Whether you’re hosting a one-off webinar, three-day conference, or internal sales kick-off, how you measure event success should be top of mind.
Like hosting an in-person event, a virtual event should come with its own KPIs, sign-up goals, and engagement metrics.
In this post, we dive into what they should be throughout the process and how to measure virtual event success before, during, and after the event.
How will you measure the success of an event?
Split your measures into three sections: before, during, and after.
Before your online event, make sure you:
- Set virtual event attendance goals: even if this is your first online event, give yourself a target. For some, 10 attendees are plenty. For larger businesses, you might need to hit 100 to make it worthwhile.
- Compare event registration numbers: in the build-up to your online event, how many people have signed up, and what is your conversion rate? If you sent 100 emails and got 5 sign-ups, that’s a 5% conversion rate. Here’s your first event success metric.
- Benchmark a number of social shares: while you might think this is a vanity metric, getting people to sign-up for your virtual event is the hard part and other people’s social media is a big help.
At this point, you’ve got conversion rate and number of social shares. You don’t need to write these down as we’ll recap all the metrics for tracking virtual event success at the end of this post.
During your online event, make sure you:
- Capture your event attendance without impacting the joining experience: knowing your number of attendees will inform future virtual event success metrics. You can use Justattend to produce detailed attendance reports for your every session.
- Document your best-performing events or sessions: which speakers, topics, and style of session attracted the most attendees (and kept them interested)? Find the best performing and use as cornerstone content for your next online event.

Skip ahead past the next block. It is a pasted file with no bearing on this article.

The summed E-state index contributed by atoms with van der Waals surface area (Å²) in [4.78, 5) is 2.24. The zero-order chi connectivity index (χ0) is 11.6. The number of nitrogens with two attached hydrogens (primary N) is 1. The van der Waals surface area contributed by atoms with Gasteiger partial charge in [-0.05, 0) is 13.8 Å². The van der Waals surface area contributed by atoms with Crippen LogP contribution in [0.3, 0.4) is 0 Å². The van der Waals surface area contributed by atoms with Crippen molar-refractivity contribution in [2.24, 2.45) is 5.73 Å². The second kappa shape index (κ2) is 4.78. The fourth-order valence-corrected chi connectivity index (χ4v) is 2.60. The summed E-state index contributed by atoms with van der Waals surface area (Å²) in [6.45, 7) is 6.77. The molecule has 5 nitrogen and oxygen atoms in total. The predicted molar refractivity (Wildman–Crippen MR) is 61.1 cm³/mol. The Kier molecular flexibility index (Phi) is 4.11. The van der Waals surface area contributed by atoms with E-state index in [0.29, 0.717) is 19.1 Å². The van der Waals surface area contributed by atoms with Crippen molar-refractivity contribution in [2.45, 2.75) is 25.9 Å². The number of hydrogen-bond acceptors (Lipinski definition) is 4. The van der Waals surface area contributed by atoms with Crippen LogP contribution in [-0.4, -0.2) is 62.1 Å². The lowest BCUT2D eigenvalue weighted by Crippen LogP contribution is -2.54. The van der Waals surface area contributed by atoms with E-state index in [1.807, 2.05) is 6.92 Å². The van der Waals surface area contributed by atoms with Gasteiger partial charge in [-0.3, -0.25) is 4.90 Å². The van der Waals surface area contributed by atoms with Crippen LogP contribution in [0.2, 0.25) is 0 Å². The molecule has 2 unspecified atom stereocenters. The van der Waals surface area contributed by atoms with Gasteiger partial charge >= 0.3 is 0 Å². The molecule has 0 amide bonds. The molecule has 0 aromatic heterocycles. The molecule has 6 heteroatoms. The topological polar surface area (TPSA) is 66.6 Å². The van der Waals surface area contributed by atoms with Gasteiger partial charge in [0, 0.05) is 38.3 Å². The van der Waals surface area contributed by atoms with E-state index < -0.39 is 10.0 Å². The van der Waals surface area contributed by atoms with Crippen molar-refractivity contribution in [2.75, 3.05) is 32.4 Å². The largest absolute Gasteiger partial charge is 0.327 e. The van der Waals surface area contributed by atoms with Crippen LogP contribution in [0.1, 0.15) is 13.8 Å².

- Measure the average time online: do most of your attendees leave after 10 minutes? Was there a common cut off time where people ran out of time and deemed they needed to be somewhere else?
At this point, you’ve got conversion rate, number of social shares, event attendance, best-performing sessions, and average time online.
After your online event, make sure you:
- Review website analytics to see which events drove the most engagement: you could try setting up custom reports in Google Analytics or use specialist event software like Justattend to do the hard work for you.
- Develop an ROI (return on investment) formula for determining event success: this will change for every business and should have monetary values applied where possible.
By the end of your online event, you’ve got conversion rate, number of social, shares, event attendance, best-performing sessions, average time online, per session engagement metrics,
As you track these measures for virtual event success, you should have some questions pop up at the back of your mind.
We’ll address a few of the most common next.